So, we persuaded our client to let us host Britain’s ultimate Christmas, auctioning (on eBay) exclusive access to Warwick Castle on the one day it is closed to the public – 25 December. For £25,000, you could have everything from stuffing in the state room to a dungeon for the mother-in-law.
The reaction was beyond our wildest dreams, with coverage from all corners of the globe – America, Canada, India, Australia and New Zealand, to name but a few. According to Clare Balding, no less, everyone at the BBC was talking about it too.
Thousands of people watched the auction on eBay and 22% more people were following the castle on social media at the end of December than were at the start of the month. We also drove a 30% increase in traffic to Warwick Castle’s website, won a long list of awards and helped to deliver the castle’s most profitable Christmas ever.
6. Harrods Helicopter
Going back further still, in 2006 luxury department store Harrods unveiled its ‘Anything Is Possible’ campaign, which showed exactly how far it will go to please customers.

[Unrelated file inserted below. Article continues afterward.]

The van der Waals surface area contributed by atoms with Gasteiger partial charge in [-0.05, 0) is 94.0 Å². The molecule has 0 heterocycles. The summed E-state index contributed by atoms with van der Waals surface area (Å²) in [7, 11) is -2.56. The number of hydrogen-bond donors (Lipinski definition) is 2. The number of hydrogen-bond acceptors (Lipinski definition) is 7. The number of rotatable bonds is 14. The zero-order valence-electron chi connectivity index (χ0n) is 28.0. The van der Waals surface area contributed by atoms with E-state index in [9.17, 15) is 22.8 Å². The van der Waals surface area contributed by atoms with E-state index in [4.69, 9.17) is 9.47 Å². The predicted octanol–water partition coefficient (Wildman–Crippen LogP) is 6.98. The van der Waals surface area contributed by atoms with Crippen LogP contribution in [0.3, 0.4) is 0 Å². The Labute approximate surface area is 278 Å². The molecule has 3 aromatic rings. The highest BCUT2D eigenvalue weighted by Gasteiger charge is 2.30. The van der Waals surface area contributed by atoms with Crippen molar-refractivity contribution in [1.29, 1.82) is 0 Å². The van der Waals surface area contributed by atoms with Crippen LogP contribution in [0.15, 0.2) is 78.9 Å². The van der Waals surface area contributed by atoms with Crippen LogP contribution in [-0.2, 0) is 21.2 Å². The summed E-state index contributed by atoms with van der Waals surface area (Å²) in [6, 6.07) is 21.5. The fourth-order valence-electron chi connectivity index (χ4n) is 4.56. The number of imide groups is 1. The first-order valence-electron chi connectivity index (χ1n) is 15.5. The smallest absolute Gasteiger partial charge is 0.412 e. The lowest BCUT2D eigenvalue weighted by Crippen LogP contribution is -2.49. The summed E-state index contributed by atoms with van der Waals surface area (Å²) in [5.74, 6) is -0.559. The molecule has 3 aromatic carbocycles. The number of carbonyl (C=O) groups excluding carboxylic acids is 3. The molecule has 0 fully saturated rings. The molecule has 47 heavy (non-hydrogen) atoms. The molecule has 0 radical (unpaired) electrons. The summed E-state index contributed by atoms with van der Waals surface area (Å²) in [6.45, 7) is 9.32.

To launch the initiative, the department store’s PR team decided to make one customer’s December dreams come true. This came in the form of a lucky shopper who wrote to the store saying his Christmas wish was to take his partner on the trip of a lifetime.
So, Harrods gifted him a helicopter (as you do). But they didn’t stop there. No, they wrapped it in 600 metres of wrapping paper, giving them the perfect photo opportunity and the ideal opening to create cut-through during this crucial trading period.
7. Diamond-a-Day Advent Calendar
This year, longstanding WPR client Beaverbrooks celebrated its 100-year anniversary and challenged us to devise a seasonal PR stunt that would convey this all-important business message, drive widespread media coverage and deliver backlinks.